“Everyone needs the help of another in some form. We are all in this together.” –our nephew Nick
When our brother David and his wife were expecting their first child, my husband had an idea for the baby’s name: “If it’s a boy, you should name it Harley. Then, it would be ‘Harley, David’s son.’”
It was a boy, but they didn’t name him Harley. They named him Nicholas, after our paternal grandfather. In time, just as our grandpa was, he became known as Nick.
To help them feel less isolated, I often remind my patients that everyone struggles with something. Some people’s struggles are visible and obvious, as many of theirs are. Some people struggle and suffer quietly, invisibly. Some people’s struggles seem cruel and insurmountable, but with God’s grace and our hard work, we can come away with wisdom from those struggles we stared down and survived.
There is a unique kind of struggle that, while it is endured by many people worldwide, we never thought our nephew Nick would have to face it. It was invisible for a long time to most people. It was not obvious. Now, however, he is one of the lucky ones who stared it down. He is surviving, and thriving.
Nick was not “the type.” Nick was always mild-mannered, polite, gracious, pious, respectful and measured his responses—verbally and to life—carefully. He was not “the type” to become an alcoholic.
But while he was in college, alcohol became his demon.
He was not the partying type in college. He was studious, worked hard to earn money throughout his college years, and was serious about pursuing his degree in meteorology. He was always interested in the weather, perhaps his pilot father fostered that. I remember him as a kid informing us of the weather conditions, how storms may be building, and wowing us with weather terminology.
Somehow along the way, he found alcohol to be an escape from stress. Then, it began to control his life. Then, it was his life. It then became a threat to life as he knew it, and possibly to life itself. It was time for help, and he finally realized it.
I wanted to tell his story in a mix of his Facebook posts that he has posted throughout his journey. He tells his story and spares no details that, no matter how raw, may help someone else on their path to recovery. I wanted our readers to know of his strength, so I began to cobble a few of them together. I wanted you to get to know this amazing young man and how he faced his demons, because he simply wants to use his struggles to help others.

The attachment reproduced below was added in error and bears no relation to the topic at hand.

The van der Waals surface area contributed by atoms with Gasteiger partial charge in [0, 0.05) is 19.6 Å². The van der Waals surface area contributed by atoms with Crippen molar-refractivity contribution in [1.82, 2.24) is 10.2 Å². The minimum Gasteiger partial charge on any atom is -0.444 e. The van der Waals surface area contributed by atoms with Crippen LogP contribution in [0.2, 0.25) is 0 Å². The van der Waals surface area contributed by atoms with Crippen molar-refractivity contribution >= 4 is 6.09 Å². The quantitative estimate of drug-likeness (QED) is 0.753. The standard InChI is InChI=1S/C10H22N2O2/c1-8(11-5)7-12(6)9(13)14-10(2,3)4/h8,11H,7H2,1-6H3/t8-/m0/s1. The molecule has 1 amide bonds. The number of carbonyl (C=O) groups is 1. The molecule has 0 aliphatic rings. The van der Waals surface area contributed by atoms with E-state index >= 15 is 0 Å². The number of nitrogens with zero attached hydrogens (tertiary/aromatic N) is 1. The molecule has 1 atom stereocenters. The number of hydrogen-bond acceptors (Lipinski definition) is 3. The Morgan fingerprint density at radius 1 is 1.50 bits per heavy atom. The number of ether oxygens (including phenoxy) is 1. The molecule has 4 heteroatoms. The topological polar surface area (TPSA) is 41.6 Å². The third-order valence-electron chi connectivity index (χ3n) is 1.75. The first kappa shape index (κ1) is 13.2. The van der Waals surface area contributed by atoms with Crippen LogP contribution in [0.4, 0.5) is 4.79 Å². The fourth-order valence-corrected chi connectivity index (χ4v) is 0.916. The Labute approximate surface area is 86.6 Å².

Then, he decided to create his own blog, and his words and message are the real deal—so much more cohesive than what I could have put together. His maiden post was last week, on the second annual anniversary of his sobriety. The years count, but before that, he counted months, weeks and days. Perhaps for a while, even the hours.
Something tells me he may still count the days, and he provided this number for me today: 735 days.
As of this post date—September 29th, 2019, Nick has been sober for 735 days, and he wants anyone he may be able to help to know how he survived with his strong Catholic faith in God, his family, friends and finding himself again. He wants to help anyone struggling who may benefit from his victory over his struggles.
Wisdom generally comes with age. Because as we age, we have more experiences that give us the opportunity to learn about life the hard way. Nick is not old; he actually celebrates his 27th birthday this week. If, however, wisdom is gained from those experiences that try one’s soul, then it is safe to say that Nick is a wise old young man.
Please click on the title in red at the end of this post, and the link to his blog will appear. Providing your email at the end will alert you to future posts—you won’t want to miss his wisdom and inspiration that is yet to come in his words. If you are reading this through Facebook, please consider reposting this blog. It may reach even one person who needs to hear his words.
If you, or anyone you care about struggles with alcohol, there is help available. There his hope. If the struggles involve other demons besides alcohol, there is help available, too. Please reach out for yourself, or for your loved one. There can be joy again, but the work must be done.
Just as Nick said, we’re all in this together, and everyone needs help in some form.
Please let Nick’s story be an inspiration for your journey, no matter what your struggles are.
Nick with Kota, one of the many friends that helped him through.
September 24th is a special day for me. This year it is my two years straight without drinking any alcohol. This journey that I have been on has been full of learning, victories, struggles, insight, friendships and growth in my relationship with God. I am so very thankful that God has brought me to this place of freedom and joy. The last five years were very challenging years for me. My addiction to alcohol progressed very much in those first few years… (CLICK TO CONTINUE READING)